Her Wonder Woman was so successful last summer that the studio has changed its entire marketing plan to focus around her character. But: “Following multiple sexual misconduct and harassment allegations against producer Brett Ratner, Gadot has reportedly said that she will not return to the franchise if Ratner will continue to profit off of it. Ratner’s RatPac-Dune Entertainment had a co-financing deal with Warner Bros., one the studio elected not to renew after 2018 in light of the allegations.”
The platform is larger than Twitter and Snapchat combined, and propagandists find the visual appeal of memes wonderfully (and sickeningly) useful. “‘For sowing division and finding wedge issues, Instagram is an ideal visual meme broadcast factory,’ said Jonathan Albright, research director of the Tow Center for Digital Journalism at Columbia University, who examined the data.”
Pamela Adlon created Better Things with the help of Louis CK, and now she’s being asked when she knew about his harassment of many other women. “But this is where we are: A talented woman has created a terrific show about women that women (and men) love. And now there’s a giant cloud over it, as a result of a man’s giant failings. It’s not the worst thing about this awful story; it’s not even close. But I hate that the women we need in Hollywood – in the world – can become collateral damage, even if I love the reckoning that has led to it.”
“Either everything’s dirty or everything’s clean. Caravaggio was a murderer but his paintings are sublime. David Bowie slept with underage girls. Ezra Pound and TS Eliot were both antisemites. Does admiring their poems make us condoners of hate-speech? Or do we cut this Gordian knot and view the work in isolation?”
From “Empire” to ”Atlanta” to “The Get Down,” hip-hop has been the subject of some of the most inventive television of the last few years. Documentaries have been preserving the music through a historical lens, but it’s also being celebrated — and reimagined — through an artistic one.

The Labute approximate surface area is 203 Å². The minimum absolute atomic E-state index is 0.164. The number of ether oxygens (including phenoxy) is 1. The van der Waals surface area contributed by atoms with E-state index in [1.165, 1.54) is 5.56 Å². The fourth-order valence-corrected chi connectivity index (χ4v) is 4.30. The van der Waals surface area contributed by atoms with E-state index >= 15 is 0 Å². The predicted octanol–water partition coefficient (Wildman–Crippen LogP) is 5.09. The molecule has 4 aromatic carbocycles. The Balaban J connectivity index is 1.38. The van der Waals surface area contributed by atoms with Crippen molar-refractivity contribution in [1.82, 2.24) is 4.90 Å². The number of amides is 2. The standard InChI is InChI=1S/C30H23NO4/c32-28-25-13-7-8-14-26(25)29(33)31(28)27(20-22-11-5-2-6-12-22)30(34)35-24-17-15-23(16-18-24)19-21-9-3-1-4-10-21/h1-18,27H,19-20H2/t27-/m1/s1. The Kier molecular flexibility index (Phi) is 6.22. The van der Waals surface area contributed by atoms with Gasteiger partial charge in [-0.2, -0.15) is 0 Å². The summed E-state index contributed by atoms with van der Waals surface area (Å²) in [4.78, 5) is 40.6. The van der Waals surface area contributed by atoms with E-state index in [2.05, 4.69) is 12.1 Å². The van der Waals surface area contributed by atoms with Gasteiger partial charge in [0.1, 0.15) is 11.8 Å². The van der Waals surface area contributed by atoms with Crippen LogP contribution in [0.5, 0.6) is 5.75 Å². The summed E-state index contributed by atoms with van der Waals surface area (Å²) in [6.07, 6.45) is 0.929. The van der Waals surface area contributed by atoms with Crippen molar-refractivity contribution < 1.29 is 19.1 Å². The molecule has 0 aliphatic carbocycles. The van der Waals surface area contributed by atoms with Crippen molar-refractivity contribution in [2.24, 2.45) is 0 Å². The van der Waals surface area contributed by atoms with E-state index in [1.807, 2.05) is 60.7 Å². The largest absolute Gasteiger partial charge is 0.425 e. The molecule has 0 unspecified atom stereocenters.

“For fans of the book and the film, it may feel self-evident that Call Me by Your Name is not a story of predation: It’s a story of first love and lust told from the perspective of a particularly mature teenager on the cusp of adulthood; the relationship is consensual; even Elio’s parents seem to approve; and, in any case, this is a fictional depiction, not an ethical endorsement. But the age gap will give pause to more people than right-wing trolls – it did to my progressive companion at an early screening – and it does the film no favors to pretend it’s not a question worth exploring.” So Slate‘s Jeffrey Bloomer explores it.
Just after the new movie’s British release, Sony UK tweeted a promo making the film look like a heterosexual teen romance. (After a proper roasting on social media, it was deleted.) “The tweet served as a reminder of an awkwardness that lingers in mainstream spaces. In trying to position the film as a romance intended for a wide audience, Sony believed that fooling straight viewers was the way to go.” And this was hardly the first time.
“There seems to have been an immediate need to memorialize it, even as its consequences are still playing out. And these depictions are still rolling in – while South Park and Saturday Night Live were able to recreate the moment almost immediately, shows with longer production timelines are only now getting around to it. But why are we even still interested in reliving the election?” Rachel Withers offers some ideas.
A brief history of Total Request Live, which saved MTV, midwifed the boom in boy bands, and filled the busiest crossroads in New York with screaming teenage girls.
In light of Spacey’s ongoing abuse scandal, Sony decided that it couldn’t promote Ridley Scott’s All the Money in the World – a biopic about the kidnapping of J. Paul Getty III and the refusal of his billionaire grandfather to pay ransom for him – with Spacey in the role of the senior Getty. (Still less could they promote the film for Oscars, and it had been expected to be a contender.) So they’re re-shooting all of Spacey’s scenes with the actor Scott originally wanted for the role anyway – Christopher Plummer.